Some suggest that no more money should be committed until the initial $200 million allocated in December is completely spent.  There are many problems with this argument. Read more

2018 Fiscal Year State Budget, NC Budget and Tax Center

NC House budget stays the course on the wrong path for North Carolina

The House debate over their budget proposal was another evening to early morning affair at the General Assembly.  Despite being limited by various rules for considerations on the floor, the debate still made clear the stark contrasts in policymakers’ approaches to the state’s current economic position and the well-being of North Carolinians.

Whereas House leaders argued that North Carolina should “stay the course”, the minority of House members expressed concerns regarding unmet needs and the cumulative short and long-term cost of ignoring them.

The budget passed with few substantive changes to make smarter investments or policy decisions.  The amendments presented provided more examples of the ways in which steady tax cuts in recent years have narrowed our vision for what is possible in the state.

For example, a robust debate about access to high-speed broadband in rural communities made clear the economic and educational imperative of this modern-day infrastructure to communities across our state. Even lawmakers who opposed providing funding for this unmet need acknowledged the importance and economic benefits of access to broadband, yet they kicked the can down the road until later when maybe they could afford to make this investment. The funding source proposed for this infrastructure investment may have been less than ideal, but other potential revenue sources exist highlighting the shortsightedness of lawmakers.  A tax break included in the House budget for distribution companies like Amazon—which doesn’t have a cost attached yet—could go some way to funding the build-out of broadband infrastructure in more communities. Furthermore, holding the corporate income tax rate at 4 percent rather than 3 percent could go a long way to fund rural broadband and a more robust rural economic development strategy that addresses housing, small business lending and other fundamental infrastructure needs that promote thriving communities.

An amendment was introduced to increase the cost of living adjustment for retired public employees, but the amendment was tabled and never voted on.  In tabling the amendment, it was noted that while an important priority, the request wasn’t one that could be afforded at this time.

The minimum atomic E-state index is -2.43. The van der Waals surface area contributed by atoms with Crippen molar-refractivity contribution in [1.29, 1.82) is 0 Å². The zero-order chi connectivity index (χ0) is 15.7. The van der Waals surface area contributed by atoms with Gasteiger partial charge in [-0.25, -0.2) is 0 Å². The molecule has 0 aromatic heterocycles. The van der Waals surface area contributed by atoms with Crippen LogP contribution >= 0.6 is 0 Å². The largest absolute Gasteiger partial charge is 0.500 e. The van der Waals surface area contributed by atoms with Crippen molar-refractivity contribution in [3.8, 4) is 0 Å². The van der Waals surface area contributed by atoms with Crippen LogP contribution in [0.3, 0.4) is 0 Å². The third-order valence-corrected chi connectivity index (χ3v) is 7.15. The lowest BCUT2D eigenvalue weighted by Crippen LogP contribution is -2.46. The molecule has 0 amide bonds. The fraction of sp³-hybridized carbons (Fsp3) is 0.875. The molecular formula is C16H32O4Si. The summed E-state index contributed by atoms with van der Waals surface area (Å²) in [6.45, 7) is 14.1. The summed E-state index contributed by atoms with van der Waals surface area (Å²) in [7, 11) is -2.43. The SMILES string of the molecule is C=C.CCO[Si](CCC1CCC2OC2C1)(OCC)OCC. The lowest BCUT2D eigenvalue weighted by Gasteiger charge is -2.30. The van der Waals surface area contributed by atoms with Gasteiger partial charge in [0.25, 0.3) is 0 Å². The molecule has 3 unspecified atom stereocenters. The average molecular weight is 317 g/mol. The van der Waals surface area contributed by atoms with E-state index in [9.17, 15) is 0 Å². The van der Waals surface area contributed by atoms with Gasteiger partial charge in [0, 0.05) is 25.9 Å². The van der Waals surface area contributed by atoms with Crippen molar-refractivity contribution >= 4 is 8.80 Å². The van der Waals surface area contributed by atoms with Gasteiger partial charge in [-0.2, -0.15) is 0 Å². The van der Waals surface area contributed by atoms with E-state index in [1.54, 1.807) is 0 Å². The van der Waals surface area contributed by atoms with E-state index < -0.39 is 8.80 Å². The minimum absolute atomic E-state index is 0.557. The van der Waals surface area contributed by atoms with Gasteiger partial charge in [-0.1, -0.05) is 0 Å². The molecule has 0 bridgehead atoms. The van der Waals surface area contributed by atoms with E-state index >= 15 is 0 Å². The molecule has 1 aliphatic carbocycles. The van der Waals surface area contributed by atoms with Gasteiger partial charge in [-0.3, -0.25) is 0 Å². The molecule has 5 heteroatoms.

At the other end of the career pipeline was a debate about reducing the state’s future commitment to private school vouchers in order to fund scholarships for high school graduates to have a tuition-free community college education. This effort would make our state more competitive in a 21st Century economy by helping increase degree and credential attainment.  This debate was particularly telling in the clear misunderstanding of the real challenges that many students face in affordably accessing the skills and training that will prepare them not just for careers but also for life as an engaged citizen.  Again, this amendment was not adopted.

Time and again, House leadership noted and acknowledged how various proposed amendments were important and addressed real needs and challenges for our state.  They said they just couldn’t afford to do something about it.

It is all too clear to most of us following at home that they can.  It will, of course, require them to reconsider their major tax cuts in recent years.

2018 Fiscal Year State Budget, NC Budget and Tax Center

N.C. House’s proposed budget misses more opportunities for North Carolina

The $22.9 billion state budget proposed by the House for the upcoming 2018 fiscal year – and the $23.8 billion budget for the following year – reflects a missed opportunity to embrace smart public investments and prepare for federal uncertainty brought on by cost shifts in Medicaid and food assistance, among other core public program and service cuts proposed at the federal level.

The House budget would continue to move away from historic levels of investment relative to the state’s economic health. The 45-year average of state investments as a share of the economy is 6 percent, which has allowed North Carolina to sustain the foundations of its economy and make transformative investments in early childhood and career training, for example. Under the House’s proposed biennial budget, the level of state investments would remain below that 45-year average: In both years, investments would be held at 5 percent as a share of the economy.

The artificial constraints placed on the level and growth of state appropriations year over year mean that we are falling behind in good times, even as the population continues to grow and the costs of delivering education and health care, in particular, increase significantly faster than the cost of consumer goods and services.

Perhaps most concerning is what the path we are on will lead to: year after year of cuts and no economic boom to celebrate.  Read more